MadWorld • Page 2

Worn out faces.

The second way in which you accrue points is via Bloodbath Challenges, mini-games that interrupt each level at set score thresholds. These take the form of timed challenges in which you must, for example, throw as many enemies onto a giant dartboard as possible within 30 seconds, or knock zombie heads through rings in the sky using a golf club. The points you earn in these spot challenges are added to your overall total, so a high score here will shorten the amount of time before the level boss appears.

Boss battles switch between freeform fighting and structured quick-time event-style sections, in which you have to make controller gestures within short time periods. It's a game design crutch often frowned upon in Xbox 360 and PlayStation 3 games but, thanks to the gesture controls, it's sensible and compelling here. Your real-life movements mimic the action of, for example, unscrewing a bolt from a giant Frankenstein's head or throwing an eight-foot Nazi into a turbine, so what might feel dull and lifeless on the other consoles is engaging and relevant on this, adding weight to the argument that MadWorld could only really work on Nintendo's console.

The first few stages are a breeze. Enemies attack very little, instead acting more like tokens that must be inserted into the level's sideshow attractions for visual payoff. In this way, the game can at times feel like little more than a giant funfair ride, all spectacle over true substance. Indeed, the first playthrough is fuelled entirely by the delicious promise of what visual horrors are going to be serve up next: a voyeuristic hunger that apes the in-game television audience feel.

But soon enough the difficulty scales dramatically and by the time you reach the Austrian-themed Mad Castle area of the city, careful use of Jack's offensive abilities must be balanced with defensive actions if you're to have any hope of progressing. Bosses start to regenerate their health midway through battle and any bad habits you've picked up in shaking the controllers and hoping for the best (the Wii's version of button mashing?) must be exorcised and replaced with a more thoughtful approach.

Your performance graded on five levels from Routine Violence up to Ultra violence, aggregating your scores for general play and the spot challenges encountered along the way.

It's at this point that the game will lose a chunk of its audience, revealing as it does the unforgiving and orthodox Japanese systems that underpin the experience. Sink 30 minutes into earning enough points to tempt out the boss only to lose all of your lives to him and you'll have nothing to show for your investment: the game doesn't even record the futile time spent to your save file. The funfair ride turns into a precision sport and where any fuzziness in the controls went undetected before, now it stings and irritates. The lack of a block button becomes infuriating; dodging is your only evasive move and the unwieldy camera and ineffective sometimes-broken target lock-on mechanism threatens to ruin the entire experience.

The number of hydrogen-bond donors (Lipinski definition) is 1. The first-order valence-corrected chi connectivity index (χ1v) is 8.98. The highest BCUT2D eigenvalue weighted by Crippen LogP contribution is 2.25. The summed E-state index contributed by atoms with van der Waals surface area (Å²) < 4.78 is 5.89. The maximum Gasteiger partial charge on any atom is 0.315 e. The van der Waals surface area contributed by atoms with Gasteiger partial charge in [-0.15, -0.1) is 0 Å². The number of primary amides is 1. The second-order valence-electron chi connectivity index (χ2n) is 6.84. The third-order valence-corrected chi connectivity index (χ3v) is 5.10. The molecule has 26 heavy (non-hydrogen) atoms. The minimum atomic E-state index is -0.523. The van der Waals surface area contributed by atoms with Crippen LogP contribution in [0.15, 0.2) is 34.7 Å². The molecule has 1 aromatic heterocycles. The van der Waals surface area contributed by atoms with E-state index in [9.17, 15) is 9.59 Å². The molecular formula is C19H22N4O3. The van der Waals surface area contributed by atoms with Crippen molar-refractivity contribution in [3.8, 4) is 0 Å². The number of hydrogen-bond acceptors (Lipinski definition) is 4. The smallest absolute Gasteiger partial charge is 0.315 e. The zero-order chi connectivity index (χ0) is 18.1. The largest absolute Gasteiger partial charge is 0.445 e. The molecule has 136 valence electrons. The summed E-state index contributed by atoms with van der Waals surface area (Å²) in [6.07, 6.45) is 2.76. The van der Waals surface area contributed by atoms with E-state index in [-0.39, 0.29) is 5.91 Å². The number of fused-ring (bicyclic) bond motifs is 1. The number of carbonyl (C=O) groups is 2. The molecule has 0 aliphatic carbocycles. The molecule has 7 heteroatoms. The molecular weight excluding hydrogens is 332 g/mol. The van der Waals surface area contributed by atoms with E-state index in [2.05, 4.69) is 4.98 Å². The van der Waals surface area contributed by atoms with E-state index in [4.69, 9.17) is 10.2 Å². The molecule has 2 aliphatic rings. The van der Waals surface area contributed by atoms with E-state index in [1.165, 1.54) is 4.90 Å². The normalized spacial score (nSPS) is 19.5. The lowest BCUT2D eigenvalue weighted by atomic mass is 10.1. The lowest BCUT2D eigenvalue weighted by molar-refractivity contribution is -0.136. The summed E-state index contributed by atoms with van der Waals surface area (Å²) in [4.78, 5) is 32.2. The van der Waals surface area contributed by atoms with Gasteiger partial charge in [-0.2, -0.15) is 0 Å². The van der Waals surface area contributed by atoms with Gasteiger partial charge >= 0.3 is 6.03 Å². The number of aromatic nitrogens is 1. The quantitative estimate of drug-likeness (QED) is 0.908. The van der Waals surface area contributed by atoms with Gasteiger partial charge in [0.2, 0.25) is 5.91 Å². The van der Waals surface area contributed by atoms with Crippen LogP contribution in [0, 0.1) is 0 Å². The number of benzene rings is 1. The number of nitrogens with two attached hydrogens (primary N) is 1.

For the skilled player, the heavy emphasis on score attack - your performance in each level is rated for kill efficiency - means that MadWorld is not so much about the destination as it is about the multiplier-winning journey. But even here, under prolonged scrutiny, the systems waver. You're free to summon a stage's boss at any point after you pass the score threshold, but you're also free to continue infighting right up to the time limit. This means that the game rewards those who slog at it, rather than those who are quick and effective, which makes the score-chasing unsatisfying hard work. Perseverance, then, is rewarded only in terms of the story and the set-pieces: over the long haul, the systems fail to deliver.

Still, as a piece of violent spectacle MadWorld is unrivalled. The creativity of PlatinumGames in providing ever more unlikely and delicious ways to kill and maim Jack's antagonists boggles and delights the mind at some deep, base level. And so, no matter how much the schoolboy-humour commentary grates, no matter how repetitive the bits in between the set-pieces start to feel and no matter how frustrating the later levels become, MadWorld provides a rush of blood to the head almost as often as it provides a rush of blood to the pavement.

7 /10

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About the author

Simon Parkin

Simon Parkin


Simon Parkin is an award-winning writer and journalist from England, a regular contributor to The New Yorker, The Guardian and a variety of other publications.


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